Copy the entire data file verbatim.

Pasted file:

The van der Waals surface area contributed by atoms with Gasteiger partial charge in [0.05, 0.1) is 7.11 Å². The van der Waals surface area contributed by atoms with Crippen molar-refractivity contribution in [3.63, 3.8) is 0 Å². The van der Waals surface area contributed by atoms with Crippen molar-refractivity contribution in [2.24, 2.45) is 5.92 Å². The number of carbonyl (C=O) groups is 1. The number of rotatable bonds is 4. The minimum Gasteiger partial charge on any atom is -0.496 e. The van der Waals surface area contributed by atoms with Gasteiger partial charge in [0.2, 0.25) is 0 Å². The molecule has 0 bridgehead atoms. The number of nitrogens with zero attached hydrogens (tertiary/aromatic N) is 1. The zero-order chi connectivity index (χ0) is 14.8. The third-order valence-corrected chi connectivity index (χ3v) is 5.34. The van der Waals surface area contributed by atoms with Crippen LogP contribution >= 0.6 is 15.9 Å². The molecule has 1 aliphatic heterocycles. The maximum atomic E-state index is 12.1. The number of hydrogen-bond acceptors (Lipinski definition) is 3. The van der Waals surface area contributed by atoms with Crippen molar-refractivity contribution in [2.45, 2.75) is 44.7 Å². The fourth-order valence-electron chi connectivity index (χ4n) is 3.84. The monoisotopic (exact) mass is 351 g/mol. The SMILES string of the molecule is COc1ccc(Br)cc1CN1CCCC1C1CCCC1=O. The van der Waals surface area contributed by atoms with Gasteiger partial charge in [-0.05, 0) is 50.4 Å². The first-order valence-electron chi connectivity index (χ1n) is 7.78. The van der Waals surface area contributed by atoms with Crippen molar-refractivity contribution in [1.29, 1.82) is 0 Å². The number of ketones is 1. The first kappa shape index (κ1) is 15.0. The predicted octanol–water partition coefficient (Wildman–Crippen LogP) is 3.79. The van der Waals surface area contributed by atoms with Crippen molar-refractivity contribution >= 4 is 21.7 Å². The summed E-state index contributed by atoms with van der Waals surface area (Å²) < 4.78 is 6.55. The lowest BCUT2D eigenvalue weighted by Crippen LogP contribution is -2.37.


The van der Waals surface area contributed by atoms with Gasteiger partial charge in [0.05, 0.1) is 7.11 Å². The van der Waals surface area contributed by atoms with Crippen molar-refractivity contribution in [3.63, 3.8) is 0 Å². The van der Waals surface area contributed by atoms with Crippen molar-refractivity contribution in [2.24, 2.45) is 5.92 Å². The number of carbonyl (C=O) groups is 1. The number of rotatable bonds is 4. The minimum Gasteiger partial charge on any atom is -0.496 e. The van der Waals surface area contributed by atoms with Gasteiger partial charge in [0.2, 0.25) is 0 Å². The molecule has 0 bridgehead atoms. The number of nitrogens with zero attached hydrogens (tertiary/aromatic N) is 1. The zero-order chi connectivity index (χ0) is 14.8. The third-order valence-corrected chi connectivity index (χ3v) is 5.34. The van der Waals surface area contributed by atoms with Crippen LogP contribution >= 0.6 is 15.9 Å². The molecule has 1 aliphatic heterocycles. The maximum atomic E-state index is 12.1. The number of hydrogen-bond acceptors (Lipinski definition) is 3. The van der Waals surface area contributed by atoms with Crippen molar-refractivity contribution in [2.45, 2.75) is 44.7 Å². The fourth-order valence-electron chi connectivity index (χ4n) is 3.84. The monoisotopic (exact) mass is 351 g/mol. The SMILES string of the molecule is COc1ccc(Br)cc1CN1CCCC1C1CCCC1=O. The van der Waals surface area contributed by atoms with Gasteiger partial charge in [-0.05, 0) is 50.4 Å². The first-order valence-electron chi connectivity index (χ1n) is 7.78. The van der Waals surface area contributed by atoms with Crippen molar-refractivity contribution in [1.29, 1.82) is 0 Å². The number of ketones is 1. The first kappa shape index (κ1) is 15.0. The predicted octanol–water partition coefficient (Wildman–Crippen LogP) is 3.79. The van der Waals surface area contributed by atoms with Crippen molar-refractivity contribution >= 4 is 21.7 Å². The summed E-state index contributed by atoms with van der Waals surface area (Å²) < 4.78 is 6.55. The lowest BCUT2D eigenvalue weighted by Crippen LogP contribution is -2.37.